Par for the course: a quick nine

Pitch-and-putt courses are gaining wider acceptance ingolf, no longer thought of as strictly for the bell curve of a golfer's life, the beginner and the senior citizen. Some top golf destinations, including the Prairie Club near Valentine, include a par-3 course. And the Omaha area has par-3 and executive courses — par-3 and par-4 holes only — that offer a variety of challenges.

Nebraska-born Ron Whitten, the longtime architecture editor for Golf Digest magazine, has said these courses play an important role.

"They are the sandlots of golf, where people can go to build a passion for the game," said Whitten, who grew up playing Omaha's Spring Lake nine-hole course.

So why not check out the area's "sandlots" for a quick nine, a tune up on the short game or a fun outing with your children, your parents or a group of friends who don't need to hike back to the "Tiger tees" of a championship-length course?

In alphabetical order, here are the short courses in the Omaha area.


Par-3 and executive courses; 132nd Street south of West Maple The Meadows' par-3 course is easy to walk. It's 1,186 yards from the back tees, the longest hole 179 (including the only tee shot over a water hazard); 891 yards from forward tees, 127 longest. The Links' executive nine plays through a neighborhood and is undulating, with four par-3s and five par-4s.


Par-3; Veterans Drive east of 204th Street (next to Elkhorn High School) No bunkers, no water hazards. Holes range from 95 to 173 yards and add up to 1,203 yards in rolling hills that face toward the east.


Executive course; 6222 Pacific St. Omaha's second-oldest public golf course (1916) plays to par 68 from 5,000 yards, making it the longest test in the area without a par-5 hole. Good views of the western skyline are possible from the first tee and along the 11th hole.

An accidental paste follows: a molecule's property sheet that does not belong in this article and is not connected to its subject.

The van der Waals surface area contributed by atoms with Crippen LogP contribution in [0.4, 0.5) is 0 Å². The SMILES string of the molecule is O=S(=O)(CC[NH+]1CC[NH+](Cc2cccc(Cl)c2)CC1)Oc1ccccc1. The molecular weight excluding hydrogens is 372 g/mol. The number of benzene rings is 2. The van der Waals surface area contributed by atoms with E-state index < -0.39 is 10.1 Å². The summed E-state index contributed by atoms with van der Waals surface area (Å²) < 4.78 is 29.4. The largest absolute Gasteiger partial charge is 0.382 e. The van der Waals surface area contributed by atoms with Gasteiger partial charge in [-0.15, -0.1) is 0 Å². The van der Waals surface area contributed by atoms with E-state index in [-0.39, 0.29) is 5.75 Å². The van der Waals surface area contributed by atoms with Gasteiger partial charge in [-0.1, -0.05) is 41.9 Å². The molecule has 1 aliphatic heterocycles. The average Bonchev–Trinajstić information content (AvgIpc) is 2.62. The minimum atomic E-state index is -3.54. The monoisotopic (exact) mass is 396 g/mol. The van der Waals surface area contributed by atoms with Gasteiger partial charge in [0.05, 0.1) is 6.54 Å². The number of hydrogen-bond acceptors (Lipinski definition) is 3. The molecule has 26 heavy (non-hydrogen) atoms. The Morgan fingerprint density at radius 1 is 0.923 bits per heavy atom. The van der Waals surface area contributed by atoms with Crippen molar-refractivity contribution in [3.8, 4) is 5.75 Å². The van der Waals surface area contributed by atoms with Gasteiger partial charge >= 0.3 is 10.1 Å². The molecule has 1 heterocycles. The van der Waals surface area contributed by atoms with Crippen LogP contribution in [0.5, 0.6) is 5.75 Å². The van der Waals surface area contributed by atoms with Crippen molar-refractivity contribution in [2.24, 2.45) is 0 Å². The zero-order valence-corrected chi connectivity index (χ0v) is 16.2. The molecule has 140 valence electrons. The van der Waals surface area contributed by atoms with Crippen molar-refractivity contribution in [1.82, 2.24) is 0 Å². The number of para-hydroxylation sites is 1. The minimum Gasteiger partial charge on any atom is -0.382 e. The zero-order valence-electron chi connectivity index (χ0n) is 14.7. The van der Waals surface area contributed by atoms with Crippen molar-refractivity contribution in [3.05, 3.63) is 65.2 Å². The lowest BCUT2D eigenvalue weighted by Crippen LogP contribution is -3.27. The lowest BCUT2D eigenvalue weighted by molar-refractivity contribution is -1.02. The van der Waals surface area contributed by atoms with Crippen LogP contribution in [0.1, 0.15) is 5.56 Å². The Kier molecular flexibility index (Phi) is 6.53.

Mixed, par-3 and par-4; 5505 310th St. near Murdock, Nebraska A mix of six par-3s and three par-4s add up to par 30 in this rural setting. Holes 6 and 7 play across a winding creek.


Par-3; 6402 Q St.

This family-owned course (with a driving range) is celebrating its 40th anniversary in 2019. The 1,170-yard layout, which is easy to walk, has small greens. A pond comes into play on the fifth and sixth holes. Holes range from 80 to 195 yards.


Executive course; 4020 Hoctor Blvd., near 16th and F Streets Built in the 1930s southwest of Omaha's zoo, this is a mix of six par-4s and three par-3s. The ninth hole is a conversation piece — a 100-yarder to a green across 16th Street.


Par-3; 30th Street and Kansas Avenue The home of the First Tee of Omaha/Hogan's Junior Golf Heroes was reconfigured in the 1980s — golf has been played here since 1906 — and still has water come into play on the second and ninth holes. Holes range from 100 to 187 yards.


Par-3; 3865 Terrace Drive in the Maple Village neighborhood (north of 97th and Maple Streets) Home of the longest par-3 of the courses mentioned — the sixth hole is 228 yards. It follows a 102-yarder. The third hole plays uphill, followed by the downhill fourth.


Par-3; 129th Street and West Center Road Hell Creek cuts through it, with holes ranging from 90 to 175 yards. Except for a trek up to the third green, this course is mostly easy walking.

All courses have beer or alcohol sales except for city-owned Hogan, Swigart and Westwood. All have riding carts for rent.

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